The ratio of insoluble and soluble dietary fibers available in Flaxseed is 80:20. The soluble dietary fibers are great for maintaining blood sugar level and the blood cholesterol level. Its potassium source is high and comparable to that of banana. This high potassium content is related to lesser incidence of strokes and blood platelet aggregation. Thereby, a smooth flow is maintained which in turn helps in keeping a good cardiovascular health.
A Proven Laxative
Flaxseed has been used as laxative in almost all ancient medical systems. This is due to flaxseed containing high proportion of insoluble dietary fibers. Being a laxative is one of the prime flaxseed health benefit.
Major insoluble fiber consists of cellulose and lignin. They act as laxatives by increasing the fecal bulk. This reduces the bowel transit time thereby relieves constipation. Besides, its slimy nature further helps in bowel movement.
The recommended intake of 50 g of flaxseed in daily diet increases the soluble fiber intake by 5 g and insoluble fiber intake of 15 g. This is enough to keep the intestinal tract functioning without blockage.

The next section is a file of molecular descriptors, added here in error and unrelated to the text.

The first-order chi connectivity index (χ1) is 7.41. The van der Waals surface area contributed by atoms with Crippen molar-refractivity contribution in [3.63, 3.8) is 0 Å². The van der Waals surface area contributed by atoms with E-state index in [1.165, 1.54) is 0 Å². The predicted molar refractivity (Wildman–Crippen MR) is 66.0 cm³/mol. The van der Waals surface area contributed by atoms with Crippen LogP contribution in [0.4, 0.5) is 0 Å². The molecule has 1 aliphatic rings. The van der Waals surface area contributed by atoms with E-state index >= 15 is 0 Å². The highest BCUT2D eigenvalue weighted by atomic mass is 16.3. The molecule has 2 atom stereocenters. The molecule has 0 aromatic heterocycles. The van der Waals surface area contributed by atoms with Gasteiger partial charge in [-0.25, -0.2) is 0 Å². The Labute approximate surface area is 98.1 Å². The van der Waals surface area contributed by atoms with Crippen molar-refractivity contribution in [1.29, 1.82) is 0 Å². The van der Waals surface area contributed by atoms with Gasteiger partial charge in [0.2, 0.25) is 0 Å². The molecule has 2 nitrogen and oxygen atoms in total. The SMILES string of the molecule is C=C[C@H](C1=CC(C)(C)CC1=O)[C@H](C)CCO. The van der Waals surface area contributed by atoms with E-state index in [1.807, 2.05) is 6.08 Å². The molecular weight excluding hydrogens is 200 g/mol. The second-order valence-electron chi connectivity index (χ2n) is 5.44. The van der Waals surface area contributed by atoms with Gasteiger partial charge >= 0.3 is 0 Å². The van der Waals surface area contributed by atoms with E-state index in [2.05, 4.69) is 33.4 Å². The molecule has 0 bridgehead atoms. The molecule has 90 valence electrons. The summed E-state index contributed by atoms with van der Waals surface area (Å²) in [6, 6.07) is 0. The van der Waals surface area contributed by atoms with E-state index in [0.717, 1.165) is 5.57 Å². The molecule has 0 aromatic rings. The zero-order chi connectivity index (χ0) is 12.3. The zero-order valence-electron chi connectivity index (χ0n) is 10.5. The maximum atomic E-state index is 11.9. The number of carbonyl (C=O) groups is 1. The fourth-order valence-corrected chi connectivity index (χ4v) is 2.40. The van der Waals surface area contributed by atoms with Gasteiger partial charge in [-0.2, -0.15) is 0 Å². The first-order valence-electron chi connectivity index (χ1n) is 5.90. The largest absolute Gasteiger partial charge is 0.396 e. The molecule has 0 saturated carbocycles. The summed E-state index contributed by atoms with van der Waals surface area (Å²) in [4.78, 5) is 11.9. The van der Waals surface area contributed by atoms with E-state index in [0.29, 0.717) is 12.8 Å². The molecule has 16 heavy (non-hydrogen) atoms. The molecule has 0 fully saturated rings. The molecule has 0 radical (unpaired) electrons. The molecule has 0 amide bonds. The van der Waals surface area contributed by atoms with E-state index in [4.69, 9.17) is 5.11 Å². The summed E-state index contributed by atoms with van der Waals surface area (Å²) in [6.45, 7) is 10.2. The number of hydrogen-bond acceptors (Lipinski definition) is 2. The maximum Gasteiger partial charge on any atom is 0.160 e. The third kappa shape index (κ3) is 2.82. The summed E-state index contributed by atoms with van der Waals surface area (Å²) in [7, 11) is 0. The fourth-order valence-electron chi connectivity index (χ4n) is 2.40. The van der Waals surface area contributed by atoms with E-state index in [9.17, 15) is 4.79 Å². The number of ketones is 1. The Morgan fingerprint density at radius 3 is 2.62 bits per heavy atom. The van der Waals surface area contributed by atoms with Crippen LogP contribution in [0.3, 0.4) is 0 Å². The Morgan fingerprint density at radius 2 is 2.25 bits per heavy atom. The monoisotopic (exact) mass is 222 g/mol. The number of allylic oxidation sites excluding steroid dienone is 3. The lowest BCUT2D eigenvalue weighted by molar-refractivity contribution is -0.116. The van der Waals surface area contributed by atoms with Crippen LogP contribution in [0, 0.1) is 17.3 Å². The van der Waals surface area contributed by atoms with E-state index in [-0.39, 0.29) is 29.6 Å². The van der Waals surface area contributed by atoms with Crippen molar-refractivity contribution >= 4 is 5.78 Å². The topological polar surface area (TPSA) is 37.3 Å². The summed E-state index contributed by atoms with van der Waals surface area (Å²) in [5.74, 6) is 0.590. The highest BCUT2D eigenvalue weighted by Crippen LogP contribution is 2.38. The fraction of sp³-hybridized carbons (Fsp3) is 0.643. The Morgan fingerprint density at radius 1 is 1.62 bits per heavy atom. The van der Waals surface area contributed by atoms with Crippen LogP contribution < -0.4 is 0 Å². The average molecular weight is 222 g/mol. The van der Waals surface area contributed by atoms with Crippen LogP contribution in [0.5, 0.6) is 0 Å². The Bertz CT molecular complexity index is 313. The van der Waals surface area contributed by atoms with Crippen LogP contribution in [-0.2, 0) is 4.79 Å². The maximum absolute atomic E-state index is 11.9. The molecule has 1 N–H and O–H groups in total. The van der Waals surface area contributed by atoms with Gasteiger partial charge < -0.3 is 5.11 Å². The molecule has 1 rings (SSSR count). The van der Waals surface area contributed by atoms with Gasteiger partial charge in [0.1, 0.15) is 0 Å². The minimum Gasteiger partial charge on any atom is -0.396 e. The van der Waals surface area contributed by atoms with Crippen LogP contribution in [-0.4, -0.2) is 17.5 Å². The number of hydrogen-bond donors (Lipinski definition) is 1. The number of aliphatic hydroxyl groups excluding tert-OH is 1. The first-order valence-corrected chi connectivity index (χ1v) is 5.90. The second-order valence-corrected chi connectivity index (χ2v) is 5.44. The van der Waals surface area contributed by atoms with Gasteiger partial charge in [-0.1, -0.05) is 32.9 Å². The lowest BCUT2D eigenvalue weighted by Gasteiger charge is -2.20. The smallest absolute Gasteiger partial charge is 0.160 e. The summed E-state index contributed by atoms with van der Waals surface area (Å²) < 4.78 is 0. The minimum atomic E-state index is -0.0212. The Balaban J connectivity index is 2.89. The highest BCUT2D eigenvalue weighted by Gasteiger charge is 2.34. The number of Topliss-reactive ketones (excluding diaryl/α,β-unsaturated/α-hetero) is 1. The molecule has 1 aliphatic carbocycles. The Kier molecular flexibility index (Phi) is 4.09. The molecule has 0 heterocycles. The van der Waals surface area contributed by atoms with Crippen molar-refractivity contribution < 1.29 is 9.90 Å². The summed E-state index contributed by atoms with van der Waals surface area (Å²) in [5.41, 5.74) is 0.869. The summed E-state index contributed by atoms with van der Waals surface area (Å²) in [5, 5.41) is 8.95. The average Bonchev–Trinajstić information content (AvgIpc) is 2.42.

Constipation has been a major worry in western societies due to lack of dietary fibers in their daily intake and consumption of fine food. Consuming the recommended dosage of flaxseed is therefore a sure way to treat this condition and prevent any irritable bowel syndrome.
Ayurveda is the Ancient Science of Medicine. A good deal of literature is available on the subject. Ayurveda describes Flaxseed as having the following function on skin:
– Balances the Skin Ph
– Is Lubricious
– Improves Tensile Strength and Elasticity of the Skin
– Improves the Mositure Holding Capacity of Skin
– Removes Skin Blemishes
– Helps in Wound Healing
With so many benefits on skin packed into one, flaxseed becomes a great medication and enhancer of skin. Powdered flaxseed when applied on would along with honey is known to cure it. This can be applied by forming a paste and applied with a cotton dab over the wound.
Flaxseed oil was used for the treatment of freckles in middle-ages. The most interesting usage being for treating nail disorders in a paste form along with honey. It is also used to treat dry eyes and as ear drops along with garlic oil.